On the Poetry of Witness and Protest by Merna Ann Hecht

Posted Wed, 6/28/2017 - 8:13am by  |  Category: ,

At this turbulent time in our country and globally, many poets feel summoned to write about events that pose grave threats to justice and endanger our common humanity. We turn to poetry in order to find a language that provides witness to those who must cope with terrible injustice—war, forced migration, imprisonment, torture, and human and civil rights abuses.

Even if we have not suffered these conditions ourselves, if they affect us in deeply personal ways, we will be moved to write about them. We may write to witness, to protest, to provoke, or to embrace the possibility of change toward a more just and humane world.

Carolyn Forché is best known for her work as a poet of witness and provocation. She is one of the many poets we’ll read in my upcoming class, The Poetry of Witness and Protest—poets who write to deepen our awareness and compassion as they call attention to the consequences of inhumane acts and violent conflicts.

Her poem “The Boatman,” recently published in Poetry magazine, gives the reader a realistic sense of the anguish of forced migration. Poems like “The Boatman” allow us to understand the power of a persona poem. We read the poem and sense another person’s experience in order to witness their suffering and protest the conditions that cause it.

From “The Boatman”

We were thirty-one souls all, he said, on the gray-sick of sea
in a cold rubber boat, rising and falling in our filth.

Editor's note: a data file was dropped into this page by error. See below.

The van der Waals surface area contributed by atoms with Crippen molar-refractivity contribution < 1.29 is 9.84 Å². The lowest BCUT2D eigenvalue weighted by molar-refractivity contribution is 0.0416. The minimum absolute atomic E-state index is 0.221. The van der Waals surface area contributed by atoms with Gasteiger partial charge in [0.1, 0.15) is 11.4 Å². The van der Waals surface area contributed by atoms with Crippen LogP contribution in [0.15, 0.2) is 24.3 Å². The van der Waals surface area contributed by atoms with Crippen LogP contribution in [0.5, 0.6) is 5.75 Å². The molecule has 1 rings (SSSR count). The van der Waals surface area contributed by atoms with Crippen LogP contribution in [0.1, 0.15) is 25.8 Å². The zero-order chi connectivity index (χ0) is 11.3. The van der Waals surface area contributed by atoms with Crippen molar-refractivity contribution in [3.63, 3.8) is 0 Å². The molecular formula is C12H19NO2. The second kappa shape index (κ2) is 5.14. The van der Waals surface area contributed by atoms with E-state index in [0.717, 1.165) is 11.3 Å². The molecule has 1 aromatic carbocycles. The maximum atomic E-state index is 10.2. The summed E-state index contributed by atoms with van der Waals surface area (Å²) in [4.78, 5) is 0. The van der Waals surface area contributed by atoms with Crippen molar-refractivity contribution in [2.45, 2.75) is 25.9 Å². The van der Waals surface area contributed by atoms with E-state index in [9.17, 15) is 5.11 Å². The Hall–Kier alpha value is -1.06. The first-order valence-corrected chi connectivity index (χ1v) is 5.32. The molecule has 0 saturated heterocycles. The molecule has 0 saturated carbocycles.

By morning this didn’t matter, no land was in sight,
all were soaked to the bone, living and dead.
We could still float, we said, from war to war.
What lay behind us but ruins of stone piled on ruins of stone?
City called “mother of the poor” surrounded by fields
of cotton and millet, city of jewelers and cloak-makers,
with the oldest church in Christendom and the Sword of Allah.
If anyone remains there now, he assures, they would be utterly alone.

“The Boatman” calls on us to enter in to the experience of one man—a refugee himself—who guides a boat of refugees. There is profound loss, a child who drowns, and a sense of aching homelessness. Told with the immediacy of the boatman’s voice, we know more of this terrible crisis of our times.

Merna Ann Hecht founded the Stories of Arrival: Youth Voices Refugee and Immigrant Poetry Project. She teaches Humanities and Creative Writing at UW, Tacoma. Poet, essayist, and award-winning storyteller, her teaching and writing focus on community, art, and social justice.